Nighttime and weekend surgeries may have higher risk of complications

If you’re about to go under the knife, maybe consider booking your appointment for earlier in the day.

Having a surgery in the late evening or early morning could put you at greater risk of complications, as if you weren’t already nervous enough about having surgery in the first place.

A study out of the University of Michigan suggests that risk jumps by more than half for operations between 9 p.m. and 7 a.m.

In all, researchers looked at nearly 16,000 brain surgery patients over more than seven years. They kept tabs on complications and when they occurred.

Complications were also much more likely if a surgery within that time period was an emergency and not pre-scheduled, as though you can save your emergencies for the daylight hours.

In addition, you likely want to avoid surgery on the weekend if possible, according to the Daily Mail.

Basically, whenever bank employees are working, that’s the best time for a surgeon to be working too.

RELATED: The incredible skills behind delicate facial reconstruction surgery

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The incredible skills behind delicate facial reconstruction surgery
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The incredible skills behind delicate facial reconstruction surgery
An employee works on the model of an eye reconstruction inside the Maxillofacial (Max Facs) Prosthetic Department at Queen Elizabeth Hospital Birmingham, part of the University Hospitals Birmingham NHS Foundation Trust, in Birmingham, U.K., on Monday, Feb. 20, 2017. Health care repeatedly appears near the top in surveys of voters' concerns. Photographer: Matthew Lloyd/Bloomberg via Getty Images
An employee works on the model of an eye reconstruction inside the Maxillofacial (Max Facs) Prosthetic Department at Queen Elizabeth Hospital Birmingham, part of the University Hospitals Birmingham NHS Foundation Trust, in Birmingham, U.K., on Monday, Feb. 20, 2017. Health care repeatedly appears near the top in surveys of voters' concerns. Photographer: Matthew Lloyd/Bloomberg via Getty Images
A model of an eye reconstruction sits on a bench inside the Maxillofacial (Max Facs) Prosthetic Department at Queen Elizabeth Hospital Birmingham, part of the University Hospitals Birmingham NHS Foundation Trust, in Birmingham, U.K., on Monday, Feb. 20, 2017. Health care repeatedly appears near the top in surveys of voters' concerns. Photographer: Matthew Lloyd/Bloomberg via Getty Images
Satyesh Parmar, consultant oral and maxillofacial surgeon, holds a plastic plate as he performs a facial reconstruction operation to move part of a patient's hip bone to their face inside a theater at Queen Elizabeth Hospital Birmingham, part of the University Hospitals Birmingham NHS Foundation Trust, in Birmingham, U.K., on Monday, Feb. 20, 2017. Health care repeatedly appears near the top in surveys of voters' concerns. Photographer: Matthew Lloyd/Bloomberg via Getty Images
A patient lies on the operating table during his facial reconstruction operation inside theater at Queen Elizabeth Hospital Birmingham, part of the University Hospitals Birmingham NHS Foundation Trust, in Birmingham, U.K., on Monday, Feb. 20, 2017. Health care repeatedly appears near the top in surveys of voters' concerns. Photographer: Matthew Lloyd/Bloomberg via Getty Images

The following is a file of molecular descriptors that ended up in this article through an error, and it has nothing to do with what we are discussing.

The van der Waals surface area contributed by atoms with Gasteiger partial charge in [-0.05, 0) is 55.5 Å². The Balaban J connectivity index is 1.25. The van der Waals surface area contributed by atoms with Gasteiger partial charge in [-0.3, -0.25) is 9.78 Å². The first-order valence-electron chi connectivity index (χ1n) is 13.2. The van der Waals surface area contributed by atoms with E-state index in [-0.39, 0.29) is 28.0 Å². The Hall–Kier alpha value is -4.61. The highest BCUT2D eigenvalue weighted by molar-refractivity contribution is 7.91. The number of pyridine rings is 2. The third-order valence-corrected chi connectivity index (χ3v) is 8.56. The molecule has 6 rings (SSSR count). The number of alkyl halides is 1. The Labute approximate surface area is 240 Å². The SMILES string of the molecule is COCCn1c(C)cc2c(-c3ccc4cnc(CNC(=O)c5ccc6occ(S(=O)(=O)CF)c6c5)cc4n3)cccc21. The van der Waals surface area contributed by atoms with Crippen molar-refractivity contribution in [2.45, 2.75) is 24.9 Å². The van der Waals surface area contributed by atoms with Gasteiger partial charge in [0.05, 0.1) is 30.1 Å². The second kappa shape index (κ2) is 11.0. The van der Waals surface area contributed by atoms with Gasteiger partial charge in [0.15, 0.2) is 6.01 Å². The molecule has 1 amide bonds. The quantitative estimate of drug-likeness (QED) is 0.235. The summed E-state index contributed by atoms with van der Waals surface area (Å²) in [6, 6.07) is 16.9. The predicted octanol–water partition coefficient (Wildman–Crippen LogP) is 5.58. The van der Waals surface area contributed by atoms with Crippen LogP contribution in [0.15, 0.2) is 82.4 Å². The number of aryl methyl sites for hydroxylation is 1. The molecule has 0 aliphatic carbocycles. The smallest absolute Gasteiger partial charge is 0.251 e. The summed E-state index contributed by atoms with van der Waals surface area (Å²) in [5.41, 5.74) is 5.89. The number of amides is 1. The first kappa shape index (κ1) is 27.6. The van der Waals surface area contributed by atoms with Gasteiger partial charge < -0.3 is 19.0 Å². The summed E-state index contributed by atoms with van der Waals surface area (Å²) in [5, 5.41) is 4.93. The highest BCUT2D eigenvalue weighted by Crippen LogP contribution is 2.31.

Satyesh Parmar, consultant oral and maxillofacial surgeon, performs a facial reconstruction operation to move part of a patient's hip bone to their face inside a theater at Queen Elizabeth Hospital Birmingham, part of the University Hospitals Birmingham NHS Foundation Trust, in Birmingham, U.K., on Monday, Feb. 20, 2017. Health care repeatedly appears near the top in surveys of voters' concerns. Photographer: Matthew Lloyd/Bloomberg via Getty Images
Surgeons, medial staff and observers gather around a patient during an operation inside theater at Queen Elizabeth Hospital Birmingham, part of the University Hospitals Birmingham NHS Foundation Trust, in Birmingham, U.K., on Monday, Feb. 20, 2017. Health care repeatedly appears near the top in surveys of voters' concerns. Photographer: Matthew Lloyd/Bloomberg via Getty Images
Models of skeletal facial structures, produced by a 3D printing machine, sit on a bench inside the Maxillofacial (Max Facs) Prosthetic Department at Queen Elizabeth Hospital Birmingham, part of the University Hospitals Birmingham NHS Foundation Trust, in Birmingham, U.K., on Monday, Feb. 20, 2017. Health care repeatedly appears near the top in surveys of voters' concerns. Photographer: Matthew Lloyd/Bloomberg via Getty Images
Models of prosthetic noses sit on a bench inside the prosthetic department at Queen Elizabeth Hospital Birmingham, part of the University Hospitals Birmingham NHS Foundation Trust, in Birmingham, U.K., on Monday, Feb. 20, 2017. Health care repeatedly appears near the top in surveys of voters' concerns. Photographer: Matthew Lloyd/Bloomberg via Getty Images
An anesthetist checks information displayed on electronic screens during an operation inside theater at Queen Elizabeth Hospital Birmingham, part of the University Hospitals Birmingham NHS Foundation Trust, in Birmingham, U.K., on Monday, Feb. 20, 2017. Health care repeatedly appears near the top in surveys of voters' concerns. Photographer: Matthew Lloyd/Bloomberg via Getty Images
Members of the medical team perform a facial reconstruction operation to move part of a patient's hip bone to their face inside a theater at Queen Elizabeth Hospital Birmingham, part of the University Hospitals Birmingham NHS Foundation Trust, in Birmingham, U.K., on Monday, Feb. 20, 2017. Health care repeatedly appears near the top in surveys of voters' concerns. Photographer: Matthew Lloyd/Bloomberg via Getty Images
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